The Strategic Implications of Poop

Here’s something feculent to think about.

There are three major logistical realities of pre-industrial warfare that many fiction writers (and armchair generals) never consider. Much of it has to do with manure. They are outlined below.

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Grunts: feculent.

1) Horses need food. A lot of it. People also need food. Not as much, but still plenty. Historical armies solved this problem in three ways: they foraged from the countryside (good if you’re heading somewhere with crops and don’t plan on staying a while), they stocked supply dumps along their route (good if the route isn’t contested by the enemy), or they brought it with them. The latter is the most reliable, but also the hardest logistically because the supply trains have to carry enough feed not only for the actual fighting men and animals (cavalry horses, engineer horses, and oxen, etc), but also for the animals pulling the feed carts themselves, and their handlers. Pre-industrial armies went through a LOT of food. Many historic military decisions that seem illogical at first glance make perfect sense when one considers this logistical reality. The Athenians’ Syracuse Expedition, for example, was primarily an effort to secure a reliable source of grain that the Spartans couldn’t burn down every summer like they did the farms of Attica.

All horses and soldiers poop. Even Winged Hussars and their steeds. So sayeth House Morningwood.
Horses and soldiers of all nationalities poop. Even Winged Hussars and their steeds.

2) Horses and oxen and mules (and men) poop. A lot. Any time an army stops somewhere for longer than a night or two, something has to be done about this poop. Otherwise everyone starts to get sick really quickly. Generally, it was shoveled into carts and pulled well away from camp and dumped. But that requires carts and animals to pull them. Which both adds poop and adds yet more food requirements. This problem is one of the major reasons Louis XIV gave up his plans to invade England because other logistical considerations (getting enough invasion barges, getting them into the harbor, and uncooperative winds in the Channel) meant his army was waiting too long and the poop was building up to unmanageable levels. He had to disband the army and never came back to his plans. England was literally spared invasion due to poop.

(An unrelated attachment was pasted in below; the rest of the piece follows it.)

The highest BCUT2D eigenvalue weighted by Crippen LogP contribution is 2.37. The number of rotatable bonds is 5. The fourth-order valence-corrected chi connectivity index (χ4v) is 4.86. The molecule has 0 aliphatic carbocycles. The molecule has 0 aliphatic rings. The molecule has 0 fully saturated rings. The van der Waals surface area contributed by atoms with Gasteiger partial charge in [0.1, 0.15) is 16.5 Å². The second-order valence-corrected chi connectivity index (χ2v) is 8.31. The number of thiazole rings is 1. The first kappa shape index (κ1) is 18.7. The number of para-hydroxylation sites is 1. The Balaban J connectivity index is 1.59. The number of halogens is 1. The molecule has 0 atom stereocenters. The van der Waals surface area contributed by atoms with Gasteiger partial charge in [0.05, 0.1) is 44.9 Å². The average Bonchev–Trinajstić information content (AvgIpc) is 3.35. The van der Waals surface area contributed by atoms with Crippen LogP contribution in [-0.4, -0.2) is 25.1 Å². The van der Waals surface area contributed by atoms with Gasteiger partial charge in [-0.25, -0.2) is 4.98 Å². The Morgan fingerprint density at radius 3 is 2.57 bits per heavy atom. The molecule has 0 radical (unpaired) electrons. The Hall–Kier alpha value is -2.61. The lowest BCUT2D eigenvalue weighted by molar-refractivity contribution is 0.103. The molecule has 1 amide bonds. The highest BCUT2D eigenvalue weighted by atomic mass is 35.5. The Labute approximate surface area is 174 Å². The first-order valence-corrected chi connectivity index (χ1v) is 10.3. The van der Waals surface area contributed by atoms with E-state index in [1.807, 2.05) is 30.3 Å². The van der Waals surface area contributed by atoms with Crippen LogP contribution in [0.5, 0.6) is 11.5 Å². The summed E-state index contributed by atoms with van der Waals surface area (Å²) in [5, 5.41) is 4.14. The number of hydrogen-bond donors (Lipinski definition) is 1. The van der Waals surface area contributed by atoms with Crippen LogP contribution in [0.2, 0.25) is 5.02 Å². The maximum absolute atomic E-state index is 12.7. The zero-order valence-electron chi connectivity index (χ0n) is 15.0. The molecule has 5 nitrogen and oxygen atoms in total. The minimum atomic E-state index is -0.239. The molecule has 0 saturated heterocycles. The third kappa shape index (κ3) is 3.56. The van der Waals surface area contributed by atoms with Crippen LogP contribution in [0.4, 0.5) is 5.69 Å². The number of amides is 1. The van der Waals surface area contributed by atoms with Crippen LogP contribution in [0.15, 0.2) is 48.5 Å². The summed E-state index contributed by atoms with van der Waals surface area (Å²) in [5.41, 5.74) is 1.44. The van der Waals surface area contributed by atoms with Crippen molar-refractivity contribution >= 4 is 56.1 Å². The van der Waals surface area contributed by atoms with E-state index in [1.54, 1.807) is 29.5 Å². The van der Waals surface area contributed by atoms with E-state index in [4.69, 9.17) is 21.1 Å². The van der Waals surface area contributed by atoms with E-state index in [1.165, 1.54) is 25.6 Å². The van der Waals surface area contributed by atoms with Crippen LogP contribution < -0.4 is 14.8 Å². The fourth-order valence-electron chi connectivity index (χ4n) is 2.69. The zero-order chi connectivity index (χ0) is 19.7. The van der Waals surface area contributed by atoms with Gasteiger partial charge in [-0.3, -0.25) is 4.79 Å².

Know who eats and poops? Archers. So do pikemen and Landsknechts and axe-wielding berserkers. A whole army of them = a lot of food and a lot of poop.

3) Water often carries a lot of germs, especially when thousands of men are camping together and sharing the same water sources [and of course, pooping in close proximity…ed]. The Romans discovered that adding wine to their water somehow prevented illness, but as soon as the wine stocks ran out they’d all get dysentery and other water-borne illnesses unless they switched to boiling the water. They may not have understood the germ theory of disease, but they could still identify cause and effect. De Saxe discussed this in his writings on military theory – disease was often a far more dangerous problem for a general than the enemy army, and one ignored it at great peril.

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If you haven’t read it yet, House Morningwood suggests Supplying War: Logistics from Wallenstein to Patton. It’s a supremely different look at strategy from a completely logistical standpoint.

Ser Arryn “Halfmaester” Haskins is a former armor officer whose chain somehow fail to adequately express his mastery of matter sartorial. If you like to wear clothes, and you like to have a gun on, you should be following Sharp Dressed Shooter, “The Art of Dressing Deliberately, for the Armed Citizen.”

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